He didn’t say anything but laughed off her remark about the ugly ring. He knew what she was hinting at and loved her as much as he could love another person, but the permanency of marriage horrified him. His stomach still flipped endlessly when he turned away to undress in the darkness of their bedroom. In his absence she froze at the sight of her reflection in the mirror, humming the song about meanness and love. The remainder of their nightly routine was painfully mechanical and constant. Over the narrow sink they flossed before brushing their teeth together. She stayed in the bathroom to remove tonsil stones with a cotton swab as he got into bed. He briefly watched shows she had no interest in while gouging at his toe to remove an ingrown nail. She brushed again to wash the rot out of her mouth but he’d still taste that metal whenever they kiss. When she brushed too far over her tongue she would loudly retch and he would recoil at her awful human failings. He rubbed his eyes to the sound of wasted running water and hoped her melatonin would take quickly for once. Otherwise she’d spend the rest of the night asking about all the reasons why he loved her. After her nightly purging ritual she came to bed with a full glass of water, which she’d loudly gulp throughout the night. He turned his show off before she came in and started skimming random articles across the internet. She read her Kindle beside him and periodically cleared out the post nasal drip from burning the back of her throat. Persistent little hm hmms inched him further into resentment and he begged to someone in the night to help him out of this nightmare. Sometimes she showed him lines that interested her from the books she read and then he would tell her every time that it sure was something because he never cared. He could never focus long enough to finish reading a page.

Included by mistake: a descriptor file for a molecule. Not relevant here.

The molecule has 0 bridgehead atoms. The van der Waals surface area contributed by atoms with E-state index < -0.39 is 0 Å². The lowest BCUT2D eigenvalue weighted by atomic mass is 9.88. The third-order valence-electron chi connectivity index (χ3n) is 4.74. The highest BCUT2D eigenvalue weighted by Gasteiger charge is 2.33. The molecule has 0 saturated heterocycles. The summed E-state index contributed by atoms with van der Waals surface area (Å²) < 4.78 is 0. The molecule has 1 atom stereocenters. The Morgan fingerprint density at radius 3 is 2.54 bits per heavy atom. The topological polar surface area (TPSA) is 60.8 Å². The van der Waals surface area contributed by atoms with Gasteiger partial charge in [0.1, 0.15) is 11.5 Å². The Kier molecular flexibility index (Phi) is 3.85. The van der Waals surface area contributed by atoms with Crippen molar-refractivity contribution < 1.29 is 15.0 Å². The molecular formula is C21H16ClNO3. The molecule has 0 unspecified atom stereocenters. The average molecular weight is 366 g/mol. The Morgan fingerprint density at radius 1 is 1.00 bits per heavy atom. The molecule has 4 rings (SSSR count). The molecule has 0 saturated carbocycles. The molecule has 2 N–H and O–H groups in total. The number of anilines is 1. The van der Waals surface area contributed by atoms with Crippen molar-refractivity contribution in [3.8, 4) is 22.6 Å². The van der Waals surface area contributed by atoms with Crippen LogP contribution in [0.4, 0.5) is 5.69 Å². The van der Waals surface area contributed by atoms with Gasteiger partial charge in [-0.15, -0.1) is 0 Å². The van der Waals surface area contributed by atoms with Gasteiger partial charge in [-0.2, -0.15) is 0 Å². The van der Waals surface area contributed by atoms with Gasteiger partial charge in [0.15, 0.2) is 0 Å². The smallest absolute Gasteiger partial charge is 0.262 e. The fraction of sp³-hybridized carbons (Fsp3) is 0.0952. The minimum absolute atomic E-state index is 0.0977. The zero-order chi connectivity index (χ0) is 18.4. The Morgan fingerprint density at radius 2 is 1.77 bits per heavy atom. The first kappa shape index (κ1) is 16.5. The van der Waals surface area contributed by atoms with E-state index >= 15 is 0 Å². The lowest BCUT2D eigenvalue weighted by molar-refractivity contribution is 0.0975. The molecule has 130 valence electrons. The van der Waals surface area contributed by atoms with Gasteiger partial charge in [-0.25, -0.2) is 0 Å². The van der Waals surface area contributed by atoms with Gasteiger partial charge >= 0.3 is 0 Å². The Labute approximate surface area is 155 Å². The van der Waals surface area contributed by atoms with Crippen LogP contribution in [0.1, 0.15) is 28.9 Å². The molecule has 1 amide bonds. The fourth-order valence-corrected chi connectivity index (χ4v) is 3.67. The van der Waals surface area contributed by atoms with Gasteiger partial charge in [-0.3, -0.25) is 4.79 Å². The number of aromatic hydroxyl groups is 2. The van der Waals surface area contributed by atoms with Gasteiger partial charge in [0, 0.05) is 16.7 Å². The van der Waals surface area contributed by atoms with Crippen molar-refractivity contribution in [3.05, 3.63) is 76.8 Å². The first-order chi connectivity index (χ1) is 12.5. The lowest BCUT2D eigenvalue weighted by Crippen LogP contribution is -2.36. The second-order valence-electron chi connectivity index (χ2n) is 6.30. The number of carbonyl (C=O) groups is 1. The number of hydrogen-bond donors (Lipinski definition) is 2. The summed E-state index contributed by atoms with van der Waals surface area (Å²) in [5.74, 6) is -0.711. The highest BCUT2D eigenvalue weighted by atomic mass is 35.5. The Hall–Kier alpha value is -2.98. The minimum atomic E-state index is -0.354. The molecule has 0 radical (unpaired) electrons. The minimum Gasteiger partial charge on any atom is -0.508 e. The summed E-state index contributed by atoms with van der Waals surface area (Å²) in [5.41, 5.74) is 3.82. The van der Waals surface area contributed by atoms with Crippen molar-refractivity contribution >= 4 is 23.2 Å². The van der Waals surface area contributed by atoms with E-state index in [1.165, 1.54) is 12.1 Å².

As the prolonged silence filled the boundaries of their bedroom she turned to him again and asked, “Remember when we used to talk about all the traveling we would do? I miss when we used to talk about stuff like that.” She paused. “That’s what people talk about when they’re in love and have no responsibilities.”

     He knew she wanted to be who they were before this distance had come between them. At one point he wanted this too and remembered, “I said I would just go somewhere because I was tired of being stuck in life. I would ask you to come with me if you wanted and you always said okay.”

     She closed her eyes and murmured, “It would be nice to go somewhere with you.”

     He laughed at those not-so-old memories. “But what kind of answer is okay to something like that?”

     “Because I felt that things would always be okay with you. Good or bad, it would be alright. We would be okay.” She snuggled further under the covers, blindly placing her Kindle on the nightstand. She turned over and went to sleep.

     Synthetic hormones had taken her into another dreamless night, despite the coldness of the room. His knees snapped has he moved and every joint within him groaned. He wondered when they had grown so far apart while staring at the ceiling, the shadows splashing between the corners from the quiet street traffic rolling by. The heat of their bodies slowly filling the room and drowning them together. The world outside was moving past them and they lay there dying. He felt that his very being was unraveling from the tips of his throbbing toes and when he turned over he could see that same turmoil in the back of her head. This familiar dread kept him company as the hour rolled into another. He only left the bed when he could hear her eating her own teeth between deep choking snores.


     He couldn’t talk on the phone in his office anymore because she had woken up one night and found him. They both knew what was happening but for some reason nothing happened because of it. He admired her commitment to failure. The empty expression she had in that moment clung to him as he walked through their apartment and out to the small balcony hanging off their living room. When he stepped outside he felt the oddly cold spring air whip his face as he checked the missed messages from the girl. He called her immediately, his heart beating to a new rhythm.

     “Hey you…,” she quietly rasped with the electrical song of her voice slipping in and out of his ears, “I didn’t think I was going to hear from you today. You’re always so busy working!”